Deeds Not Words

Posted on the 26th February 2018 by Amanda Nunn in Team blog, SME blog, Business, Finance

Amanda Nunn - Partnerships ManagerThe 6th February 2018 marked 100 years since the Representation of People Act - a watershed moment in history, which allowed women in the UK to vote for the first time. 

You could be mistaken for thinking that not much has changed in the way of gender equality since then. Barely a week passes by at the moment without yet another scandal hitting the headlines, whether it’s the BBC’s gender pay gap, the #MeToo campaign, or the recent Presidents Club Charity Dinner.

Many industries have also had to deal with the uncomfortable truth that sexism is still an issue and certainly the finance sector has a reputation as an ‘old boys club’ which it finds hard to shake off.

 In fact, gender diversity is considered to be such an issue for the sector that HM Treasury established a Women in Finance Charter, and the Treasury Committee has launched a new inquiry into Women in Finance which seeks to identify the barriers to women entering, and (perhaps more importantly) progressing in the sector.

 Whilst decades of inequality have meant that shamefully few women have made it to the top, it’s not all as dismal as it may seem. The big banks have launched worthwhile diversity-boosting initiatives which are slowly changing the corporate pipeline. Gender equality is the best it’s ever been, and more and more women are shattering the glass ceiling.

 But what role does Fintech have to play? Just as it was the creaking infrastructure of the big banks which paved the way for a Fintech boom, their dusty macho culture needs replacing too – and it could be Fintech’s job to show them how it’s done.

 A recent BCG (Boston Consulting Group) study suggests that increasing the diversity of leadership teams leads to more and better innovation and, in turn, improved financial performance (presumably the more diverse ideas you start with, the more likely you are to come to a more unique and disruptive conclusion?).

 I would instead argue that innovation breeds innovation; innovating in all aspects of the business helps to blow away the cobwebs of inequality.

 The Innovate Finance Women in Fintech Power List 2017 clearly demonstrates the extent to which women already play a vital role in our ecosystem and whilst there is still work to be done, it’s a heartening read.

 In businesses like Money Mover there have been huge advantages to starting life with a blank piece of paper. It’s meant we’ve had no blueprint for ‘how we do things round here’ and with that comes a freedom and flexibility for teams and individuals to work in a way that works best for them.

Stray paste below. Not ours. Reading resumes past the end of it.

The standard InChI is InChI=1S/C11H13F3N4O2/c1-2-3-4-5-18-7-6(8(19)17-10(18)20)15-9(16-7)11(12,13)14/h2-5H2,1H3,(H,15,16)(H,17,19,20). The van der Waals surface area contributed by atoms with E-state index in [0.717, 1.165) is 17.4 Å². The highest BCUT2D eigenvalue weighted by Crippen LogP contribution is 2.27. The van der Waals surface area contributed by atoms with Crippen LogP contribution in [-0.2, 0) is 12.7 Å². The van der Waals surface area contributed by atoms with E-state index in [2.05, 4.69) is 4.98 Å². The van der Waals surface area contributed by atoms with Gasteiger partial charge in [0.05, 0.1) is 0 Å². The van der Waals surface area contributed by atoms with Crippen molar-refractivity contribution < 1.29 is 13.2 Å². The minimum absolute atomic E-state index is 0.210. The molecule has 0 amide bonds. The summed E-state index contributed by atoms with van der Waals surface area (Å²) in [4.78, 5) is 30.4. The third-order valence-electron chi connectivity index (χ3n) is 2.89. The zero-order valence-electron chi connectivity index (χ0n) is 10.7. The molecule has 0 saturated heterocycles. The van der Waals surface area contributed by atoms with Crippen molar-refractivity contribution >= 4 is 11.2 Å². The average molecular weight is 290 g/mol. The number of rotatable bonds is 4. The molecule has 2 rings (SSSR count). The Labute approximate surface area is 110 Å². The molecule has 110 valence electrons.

Of course, it helps that we have an international client base so the traditional 9-5 has always been pretty meaningless, but we are a business focussed on outputs rather than inputs.  And so whether you’re a lark or an owl, there’s a perfect role for you in an innovative Fintech business like Money Mover – and parity of the sexes has been a happy by-product.

 Because true parity will only come from a workplace in which both men and women have equal focus on that all too elusive ‘work life balance’. When Hamish Anderson (Money Mover’s CEO) walked away from a career in banking to start the business, it was very much with a view to being able to spend more time with his family (though I’m not sure whether he’d agree that it’s turned out that way!).

 Once you start thinking outside the box of Monday-Friday, 9-5, it’s amazing how much you can achieve. But it’s technology which is the real enabler – being able to log in and do the same job from any where in the world (or the Starbucks down the street if that’s your preference) has really enabled Money Mover to thrive. As a Cambridge based business with a CTO based in Canada, connectivity is something we’ve really focussed on.

Not only that, but in a young business where everybody has a critical role to play, identifying how we harness talent and creativity in order to drive success, is of upmost importance. What we don’t do it try to predefine exactly what that talent looks like. Just as Emmeline Pankhurst said herself, ‘Deeds not words’.

And so as a women returning to work after a period of maternity leave, writing this blog at 9 o’clock at night (my choice), I’d say that Money Mover, and innovative businesses like it, will be instrumental in leading the way for gender equality in the work place and showing the world of finance how it’s done.  

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